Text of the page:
UPDATED: Lengthy Sentences Handed Out in Somali Aid Trial

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November 1, 2011

On May 16, 2013, two Minnesota women received sentences for sending money to al-Shabaab in Somalia. Amina Farah Ali was sentenced to 20 years in prison on 13 terrorism-related counts, and Hawo Mohamed Hassan received a 10-year term on one terror-related count and two counts of lying to the FBI.  An attorney for one of the woman said they planned on filing an appeal.

In October 2011, a jury found the two women guilty of raising funds for al Shabaab, Somali militants that are on the U.S. terrorist list. The women were convicted on charges including conspiracy to provide material support to a designated terrorist organization and lying to Federal Bureau of Investigations (FBI) agents. Each count of providing material support carries a 15-year sentence; lying to the FBI carries a maximum of eight years. The women insisted the money was not going to fund terrorism and were instead raising money to help the people affected by the famine and civil war in Somalia. They also said at the time they were unaware al Shabaab was on the U.S. list.

According to their attorneys, Ali and Hassan had fundraised for their homeland for years in Minnesota and contended anyone wanting to send humanitarian aid to Somalia had to deal with al-Shabaab because it controls the southern part of the country and had held the capital, Mogadishu, until mid 2011. Al-Shabaab has been engaged in a protracted conflict with the country’s internationally recognized government for years, effectively dividing the country.  During the trial the government acknowledged some of the money raised by Ali and Hassan went to the needy and orphans in Somalia, but any money sent in support of a designated terrorist group was prohibited. Defense attorneys for the two women, both U.S. citizens of Somali descent, said they were unaware of al-Shabaab’s designation by the U.S. government. The militant group had been designated by the State Department in February 2008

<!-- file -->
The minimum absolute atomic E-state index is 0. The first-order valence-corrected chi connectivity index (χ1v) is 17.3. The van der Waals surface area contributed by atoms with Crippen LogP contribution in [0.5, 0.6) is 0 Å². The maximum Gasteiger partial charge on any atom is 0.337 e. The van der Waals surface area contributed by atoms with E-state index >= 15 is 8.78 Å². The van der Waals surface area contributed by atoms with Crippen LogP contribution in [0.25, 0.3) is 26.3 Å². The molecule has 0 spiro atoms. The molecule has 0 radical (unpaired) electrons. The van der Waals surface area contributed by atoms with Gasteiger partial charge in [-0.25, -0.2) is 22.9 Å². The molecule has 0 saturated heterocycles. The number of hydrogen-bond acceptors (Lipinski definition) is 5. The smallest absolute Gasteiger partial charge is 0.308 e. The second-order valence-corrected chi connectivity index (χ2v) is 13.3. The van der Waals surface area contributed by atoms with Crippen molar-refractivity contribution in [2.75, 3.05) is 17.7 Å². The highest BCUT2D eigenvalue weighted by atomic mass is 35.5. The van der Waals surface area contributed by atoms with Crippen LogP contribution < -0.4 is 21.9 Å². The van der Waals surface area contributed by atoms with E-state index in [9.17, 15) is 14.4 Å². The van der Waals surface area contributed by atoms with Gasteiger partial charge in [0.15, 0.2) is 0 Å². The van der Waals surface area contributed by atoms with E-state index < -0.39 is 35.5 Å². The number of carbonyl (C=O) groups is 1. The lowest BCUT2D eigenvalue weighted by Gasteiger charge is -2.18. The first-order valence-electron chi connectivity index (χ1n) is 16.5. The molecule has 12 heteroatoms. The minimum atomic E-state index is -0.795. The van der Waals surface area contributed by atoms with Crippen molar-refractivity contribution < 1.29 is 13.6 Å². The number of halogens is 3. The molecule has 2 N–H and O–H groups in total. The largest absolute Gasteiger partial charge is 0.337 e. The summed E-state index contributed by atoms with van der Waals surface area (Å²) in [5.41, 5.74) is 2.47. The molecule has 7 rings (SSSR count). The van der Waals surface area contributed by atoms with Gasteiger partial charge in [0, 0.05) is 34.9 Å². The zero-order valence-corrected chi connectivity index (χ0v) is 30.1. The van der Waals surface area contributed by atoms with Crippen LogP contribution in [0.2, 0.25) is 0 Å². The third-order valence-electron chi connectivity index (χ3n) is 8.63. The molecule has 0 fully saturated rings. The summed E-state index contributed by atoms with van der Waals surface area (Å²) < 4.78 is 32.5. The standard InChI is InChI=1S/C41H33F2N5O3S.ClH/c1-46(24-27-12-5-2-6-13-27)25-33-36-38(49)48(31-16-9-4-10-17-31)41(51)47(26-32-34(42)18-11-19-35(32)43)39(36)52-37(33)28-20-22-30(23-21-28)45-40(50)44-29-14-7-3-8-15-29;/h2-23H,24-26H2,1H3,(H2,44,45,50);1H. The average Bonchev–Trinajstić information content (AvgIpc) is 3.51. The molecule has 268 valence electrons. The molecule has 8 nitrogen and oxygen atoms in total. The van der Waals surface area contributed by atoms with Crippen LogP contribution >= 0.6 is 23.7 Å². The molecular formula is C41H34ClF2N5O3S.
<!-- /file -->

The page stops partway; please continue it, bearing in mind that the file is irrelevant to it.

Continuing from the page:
Assistant U.S. Attorney Jeffrey Paulsen, said, “People subject to U.S. laws cannot send money to al-Shabaab. It's as simple as that.”
Mick Kelly, from the Committee to Stop FBI Repression said these women “care about the people of Somalia and worked to make the country a better place. The U.S. government has no business dictating what political party, religion or social movements that the Somali people chose to support. The laws on ‘material support for terrorism’ should be scrapped.” 
Even before famine was declared in July 2011, nearly three million Somalis were at risk of starvation inside the war-torn country. This includes almost 2.2 million people trapped in places controlled by al Shabaab. Despite the State Department’s easing of restrictions on aid groups that receive funds from the U.S. government, U.S. anti-terror laws make it nearly impossible for most humanitarian groups from delivering aid to civilians in places such designated terrorist groups operate.